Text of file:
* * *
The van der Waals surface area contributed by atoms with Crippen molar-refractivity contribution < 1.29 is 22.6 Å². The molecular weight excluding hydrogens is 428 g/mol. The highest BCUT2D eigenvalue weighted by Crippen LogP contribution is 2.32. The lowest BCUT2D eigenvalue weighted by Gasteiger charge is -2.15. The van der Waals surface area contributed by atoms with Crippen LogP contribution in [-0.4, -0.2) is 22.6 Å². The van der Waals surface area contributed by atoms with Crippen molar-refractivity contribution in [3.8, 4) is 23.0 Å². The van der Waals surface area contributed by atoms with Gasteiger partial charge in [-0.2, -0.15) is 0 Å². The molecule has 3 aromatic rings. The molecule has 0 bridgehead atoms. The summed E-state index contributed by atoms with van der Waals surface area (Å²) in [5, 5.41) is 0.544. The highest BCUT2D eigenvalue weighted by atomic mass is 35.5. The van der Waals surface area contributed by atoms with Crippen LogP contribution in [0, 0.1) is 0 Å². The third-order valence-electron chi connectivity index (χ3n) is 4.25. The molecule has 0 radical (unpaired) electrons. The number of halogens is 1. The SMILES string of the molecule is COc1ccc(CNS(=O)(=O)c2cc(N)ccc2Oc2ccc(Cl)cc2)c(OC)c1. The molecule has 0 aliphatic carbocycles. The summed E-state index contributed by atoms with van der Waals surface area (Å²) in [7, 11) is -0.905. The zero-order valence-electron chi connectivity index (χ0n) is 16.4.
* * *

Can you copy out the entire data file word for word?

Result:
The van der Waals surface area contributed by atoms with Crippen molar-refractivity contribution < 1.29 is 22.6 Å². The molecular weight excluding hydrogens is 428 g/mol. The highest BCUT2D eigenvalue weighted by Crippen LogP contribution is 2.32. The lowest BCUT2D eigenvalue weighted by Gasteiger charge is -2.15. The van der Waals surface area contributed by atoms with Crippen LogP contribution in [-0.4, -0.2) is 22.6 Å². The van der Waals surface area contributed by atoms with Crippen molar-refractivity contribution in [3.8, 4) is 23.0 Å². The van der Waals surface area contributed by atoms with Gasteiger partial charge in [-0.2, -0.15) is 0 Å². The molecule has 3 aromatic rings. The molecule has 0 bridgehead atoms. The summed E-state index contributed by atoms with van der Waals surface area (Å²) in [5, 5.41) is 0.544. The highest BCUT2D eigenvalue weighted by atomic mass is 35.5. The van der Waals surface area contributed by atoms with Crippen LogP contribution in [0, 0.1) is 0 Å². The third-order valence-electron chi connectivity index (χ3n) is 4.25. The molecule has 0 radical (unpaired) electrons. The number of halogens is 1. The SMILES string of the molecule is COc1ccc(CNS(=O)(=O)c2cc(N)ccc2Oc2ccc(Cl)cc2)c(OC)c1. The molecule has 0 aliphatic carbocycles. The summed E-state index contributed by atoms with van der Waals surface area (Å²) in [7, 11) is -0.905. The zero-order valence-electron chi connectivity index (χ0n) is 16.4.